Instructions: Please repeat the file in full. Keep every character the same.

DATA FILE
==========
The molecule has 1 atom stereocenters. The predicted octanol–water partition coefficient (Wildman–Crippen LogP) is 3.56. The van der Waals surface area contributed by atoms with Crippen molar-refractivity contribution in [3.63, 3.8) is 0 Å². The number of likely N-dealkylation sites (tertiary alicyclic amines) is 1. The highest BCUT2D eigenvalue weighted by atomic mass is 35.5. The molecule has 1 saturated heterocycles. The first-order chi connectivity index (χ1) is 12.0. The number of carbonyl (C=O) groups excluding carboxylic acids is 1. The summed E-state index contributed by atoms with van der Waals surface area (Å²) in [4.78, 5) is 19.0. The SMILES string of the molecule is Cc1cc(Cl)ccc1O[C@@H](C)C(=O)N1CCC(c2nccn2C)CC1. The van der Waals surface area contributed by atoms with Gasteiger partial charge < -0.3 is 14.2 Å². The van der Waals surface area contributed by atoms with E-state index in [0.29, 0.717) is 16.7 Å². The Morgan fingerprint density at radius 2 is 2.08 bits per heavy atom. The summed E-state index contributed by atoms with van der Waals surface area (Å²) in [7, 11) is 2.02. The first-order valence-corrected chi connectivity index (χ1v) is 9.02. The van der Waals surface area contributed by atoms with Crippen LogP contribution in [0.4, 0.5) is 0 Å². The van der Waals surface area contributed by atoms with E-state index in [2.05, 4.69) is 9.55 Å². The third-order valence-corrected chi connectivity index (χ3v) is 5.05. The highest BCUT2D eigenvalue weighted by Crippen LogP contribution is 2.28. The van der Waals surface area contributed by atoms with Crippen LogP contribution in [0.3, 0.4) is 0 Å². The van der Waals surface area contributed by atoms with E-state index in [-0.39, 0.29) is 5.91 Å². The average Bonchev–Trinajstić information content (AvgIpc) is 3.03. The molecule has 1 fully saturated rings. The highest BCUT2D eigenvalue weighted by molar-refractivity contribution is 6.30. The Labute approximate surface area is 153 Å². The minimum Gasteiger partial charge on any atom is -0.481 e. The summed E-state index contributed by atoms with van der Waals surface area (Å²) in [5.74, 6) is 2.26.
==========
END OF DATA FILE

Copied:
The molecule has 1 atom stereocenters. The predicted octanol–water partition coefficient (Wildman–Crippen LogP) is 3.56. The van der Waals surface area contributed by atoms with Crippen molar-refractivity contribution in [3.63, 3.8) is 0 Å². The number of likely N-dealkylation sites (tertiary alicyclic amines) is 1. The highest BCUT2D eigenvalue weighted by atomic mass is 35.5. The molecule has 1 saturated heterocycles. The first-order chi connectivity index (χ1) is 12.0. The number of carbonyl (C=O) groups excluding carboxylic acids is 1. The summed E-state index contributed by atoms with van der Waals surface area (Å²) in [4.78, 5) is 19.0. The SMILES string of the molecule is Cc1cc(Cl)ccc1O[C@@H](C)C(=O)N1CCC(c2nccn2C)CC1. The van der Waals surface area contributed by atoms with Gasteiger partial charge < -0.3 is 14.2 Å². The van der Waals surface area contributed by atoms with E-state index in [0.29, 0.717) is 16.7 Å². The Morgan fingerprint density at radius 2 is 2.08 bits per heavy atom. The summed E-state index contributed by atoms with van der Waals surface area (Å²) in [7, 11) is 2.02. The first-order valence-corrected chi connectivity index (χ1v) is 9.02. The van der Waals surface area contributed by atoms with Crippen LogP contribution in [0.4, 0.5) is 0 Å². The van der Waals surface area contributed by atoms with E-state index in [2.05, 4.69) is 9.55 Å². The third-order valence-corrected chi connectivity index (χ3v) is 5.05. The highest BCUT2D eigenvalue weighted by Crippen LogP contribution is 2.28. The van der Waals surface area contributed by atoms with Crippen LogP contribution in [0.3, 0.4) is 0 Å². The van der Waals surface area contributed by atoms with E-state index in [-0.39, 0.29) is 5.91 Å². The average Bonchev–Trinajstić information content (AvgIpc) is 3.03. The molecule has 1 fully saturated rings. The highest BCUT2D eigenvalue weighted by molar-refractivity contribution is 6.30. The Labute approximate surface area is 153 Å². The minimum Gasteiger partial charge on any atom is -0.481 e. The summed E-state index contributed by atoms with van der Waals surface area (Å²) in [5.74, 6) is 2.26.